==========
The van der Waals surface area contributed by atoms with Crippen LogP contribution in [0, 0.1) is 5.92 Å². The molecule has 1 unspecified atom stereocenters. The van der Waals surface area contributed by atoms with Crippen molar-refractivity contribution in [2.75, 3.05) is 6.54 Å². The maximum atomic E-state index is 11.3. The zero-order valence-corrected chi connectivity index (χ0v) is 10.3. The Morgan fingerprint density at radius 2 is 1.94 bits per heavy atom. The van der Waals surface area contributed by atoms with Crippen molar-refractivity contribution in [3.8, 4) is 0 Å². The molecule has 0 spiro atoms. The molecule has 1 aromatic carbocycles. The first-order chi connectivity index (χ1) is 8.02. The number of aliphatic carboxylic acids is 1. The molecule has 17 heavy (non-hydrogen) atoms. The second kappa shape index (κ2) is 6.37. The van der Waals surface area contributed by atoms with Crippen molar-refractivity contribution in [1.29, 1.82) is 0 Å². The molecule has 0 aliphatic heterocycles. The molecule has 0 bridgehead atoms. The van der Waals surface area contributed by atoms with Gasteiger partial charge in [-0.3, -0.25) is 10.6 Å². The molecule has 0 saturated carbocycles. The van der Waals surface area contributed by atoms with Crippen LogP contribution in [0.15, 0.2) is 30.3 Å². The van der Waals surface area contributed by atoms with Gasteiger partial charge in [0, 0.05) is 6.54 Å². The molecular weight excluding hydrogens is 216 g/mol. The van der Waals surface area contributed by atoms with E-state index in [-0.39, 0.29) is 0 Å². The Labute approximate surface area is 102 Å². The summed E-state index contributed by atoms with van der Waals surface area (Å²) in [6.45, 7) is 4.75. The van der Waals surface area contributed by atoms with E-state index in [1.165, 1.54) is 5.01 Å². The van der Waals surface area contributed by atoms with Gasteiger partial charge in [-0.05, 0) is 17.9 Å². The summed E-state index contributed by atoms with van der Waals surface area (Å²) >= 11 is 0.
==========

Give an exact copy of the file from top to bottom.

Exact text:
The van der Waals surface area contributed by atoms with Crippen LogP contribution in [0, 0.1) is 5.92 Å². The molecule has 1 unspecified atom stereocenters. The van der Waals surface area contributed by atoms with Crippen molar-refractivity contribution in [2.75, 3.05) is 6.54 Å². The maximum atomic E-state index is 11.3. The zero-order valence-corrected chi connectivity index (χ0v) is 10.3. The Morgan fingerprint density at radius 2 is 1.94 bits per heavy atom. The van der Waals surface area contributed by atoms with Crippen molar-refractivity contribution in [3.8, 4) is 0 Å². The molecule has 0 spiro atoms. The molecule has 1 aromatic carbocycles. The first-order chi connectivity index (χ1) is 8.02. The number of aliphatic carboxylic acids is 1. The molecule has 17 heavy (non-hydrogen) atoms. The second kappa shape index (κ2) is 6.37. The van der Waals surface area contributed by atoms with Crippen molar-refractivity contribution in [1.29, 1.82) is 0 Å². The molecule has 0 aliphatic heterocycles. The molecule has 0 bridgehead atoms. The van der Waals surface area contributed by atoms with Gasteiger partial charge in [-0.3, -0.25) is 10.6 Å². The molecule has 0 saturated carbocycles. The van der Waals surface area contributed by atoms with Crippen LogP contribution in [0.15, 0.2) is 30.3 Å². The van der Waals surface area contributed by atoms with Gasteiger partial charge in [0, 0.05) is 6.54 Å². The molecular weight excluding hydrogens is 216 g/mol. The van der Waals surface area contributed by atoms with E-state index in [-0.39, 0.29) is 0 Å². The Labute approximate surface area is 102 Å². The summed E-state index contributed by atoms with van der Waals surface area (Å²) in [6.45, 7) is 4.75. The van der Waals surface area contributed by atoms with E-state index in [1.165, 1.54) is 5.01 Å². The van der Waals surface area contributed by atoms with Gasteiger partial charge in [-0.05, 0) is 17.9 Å². The summed E-state index contributed by atoms with van der Waals surface area (Å²) >= 11 is 0.